That’s a big part of why I like Voyager so much, the relationship I formed with the show while binging and the plot holes I ended up filling in myself during that time. That’s admittedly a very personal approach to media but at the same time this is the fan-fic era of nerdom, we’re all about adding our own flourishes, theories, and head canons to the material we ingest. Also, if I can back to that first sentence, the relationship you form with the material is the more important thing than the stories you make up about the episodes to form said relationship.
As I was watching Voyager I’d often tweet about the constant lack of continuity with itself or even Star Trek as a whole and the various other failures of the show but, as I went a long, I realized complaining about those failures had become a kind of joy in its own right. I had developed a relationship with the show, reveling in its flaws and seeking to correct them in my own way.
That’s not to say the only reason I liked the show was the conclusions I brought to it, as, at some point, the show seems to have had the same realization that I did about how terrible the crew and their situation really are. A great example of the show realizing how much its characters are in denial is the character of Neelix.
He’s a goofy alien the show picked up in the pilot that acted as ship’s cook and morale officer but what I love about Neelix is that his life is awful but he never let’s that get him down. I mean, the dude has his lungs stolen in the 2nd episode and still gets up every day to make stupid puns and smile like his life isn’t a never-ending cycle of disappointment.
When you start looking at the characters with that kind of realization it actually makes a lot of their quirks and ticks seem a lot more believable. For instance, both the ship’s holographic Doctor, named the Doctor, and the former Borg science officer 7 of 9 are defined by their ego and confidence, but when you take into account all the horrors they’ve suffered those traits go from simple quirks to a pretty clear defense mechanism, much like Neelix’ cheerfulness.
That blend of awfulness through implication and assumption ends up affording Voyager the other major reason I love it so much: it acts as a bizarre kind of self-critique of the Star Trek mythos overall. Much in the same way Deep Space 9 was about forcing average members of Star Fleet to deal with an extraordinary situation, Voyager is all about what happens when you take the Federation out of the equation for Star Fleet’s Z-listers.
This goes right back to the premise of the show, I mean the Federation is a utopia- who do you get in a utopic society to go hunt down terrorists save for your worst citizens? Hell, the ship’s pilot Tom Paris was actually in prison when Captain Janeway recruited him in the pilot.
That same contradiction of terms extends to the Voyager itself; it’s presented as the cutting edge ship with all new tech but, as we see in the series, the new tech is universally awful. For instance, the ship’s computer now runs on bio-tech gel packs to simulate human neurons. It sounds like a good idea but the gel packs need to be constantly refilled and can actually get sick with things like the common cold. The whole ship is like that; seemingly great innovations that just make things worse, it’s basically a huge boondoggle that Star Fleet just wanted out of the way.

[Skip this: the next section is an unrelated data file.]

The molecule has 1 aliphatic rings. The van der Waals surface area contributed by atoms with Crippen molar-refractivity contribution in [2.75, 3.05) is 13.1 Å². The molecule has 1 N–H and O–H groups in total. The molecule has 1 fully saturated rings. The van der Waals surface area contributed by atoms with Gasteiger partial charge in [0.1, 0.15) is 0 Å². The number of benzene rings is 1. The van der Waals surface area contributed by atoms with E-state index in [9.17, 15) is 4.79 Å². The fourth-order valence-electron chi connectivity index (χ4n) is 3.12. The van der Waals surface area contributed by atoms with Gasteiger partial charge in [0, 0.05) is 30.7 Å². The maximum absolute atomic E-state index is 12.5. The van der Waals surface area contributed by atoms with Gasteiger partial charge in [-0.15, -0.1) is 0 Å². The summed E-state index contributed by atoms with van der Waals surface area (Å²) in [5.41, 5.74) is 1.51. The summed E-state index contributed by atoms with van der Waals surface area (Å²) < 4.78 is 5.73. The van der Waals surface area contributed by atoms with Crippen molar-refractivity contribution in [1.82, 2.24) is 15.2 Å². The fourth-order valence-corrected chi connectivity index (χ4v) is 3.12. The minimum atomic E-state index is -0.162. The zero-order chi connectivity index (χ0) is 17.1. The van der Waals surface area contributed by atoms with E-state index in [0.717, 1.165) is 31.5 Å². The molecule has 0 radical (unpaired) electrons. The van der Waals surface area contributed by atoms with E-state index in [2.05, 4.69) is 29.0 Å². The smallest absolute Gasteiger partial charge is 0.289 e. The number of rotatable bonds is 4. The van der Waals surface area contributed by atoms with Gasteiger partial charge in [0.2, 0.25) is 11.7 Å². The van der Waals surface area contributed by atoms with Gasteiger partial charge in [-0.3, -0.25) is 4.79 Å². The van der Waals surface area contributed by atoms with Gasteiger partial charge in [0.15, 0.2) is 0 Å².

The best example of what I mean, though, would have to ship’s engineer B’Elanna Torres. Torres is actually my all time favorite Star Trek character, which is probably a little strange because she is by far the worst engineer in any Star Trek show. She’s one of the terrorist characters who actually flunked out of Star Fleet before joining them and her main role on the show is not really being able to solve most of the engineering problems that come her way. Here’s the thing though- that failure is exactly why she’s such a great character.
Look, Star Trek has offered us a lot of character types but in every other show the engineers are always amazing. From Scotty in TOS literally writing the tech manual, to Geordi on TNG reversing the laws of physics, to O’Brien on DS9 fighting a whole war, and even Trip Tucker on Enterprise pioneering new technology- they’re all amazing. Torres isn’t like that, she can’t fix a warp core with string and chewing gum or invent a new engine overnight, she can honestly barely hold the ship together, that’s her secret- that she’s not very good at engineering.
What makes her stand out, though, is that even though she’s not very good at engineering she still does it. Even though the entire world has told her “no!” from day one she’s still an engineer on a star ship because doing engineering, even if she’s bad at it, is better than not doing what she loves. And, in a strange kind of way, that’s Voyager’s outlook as well- sure, it could be a different show, maybe even a better one, but it’d rather do what it loves poorly than force its way into something different, and I find that kind of beautiful.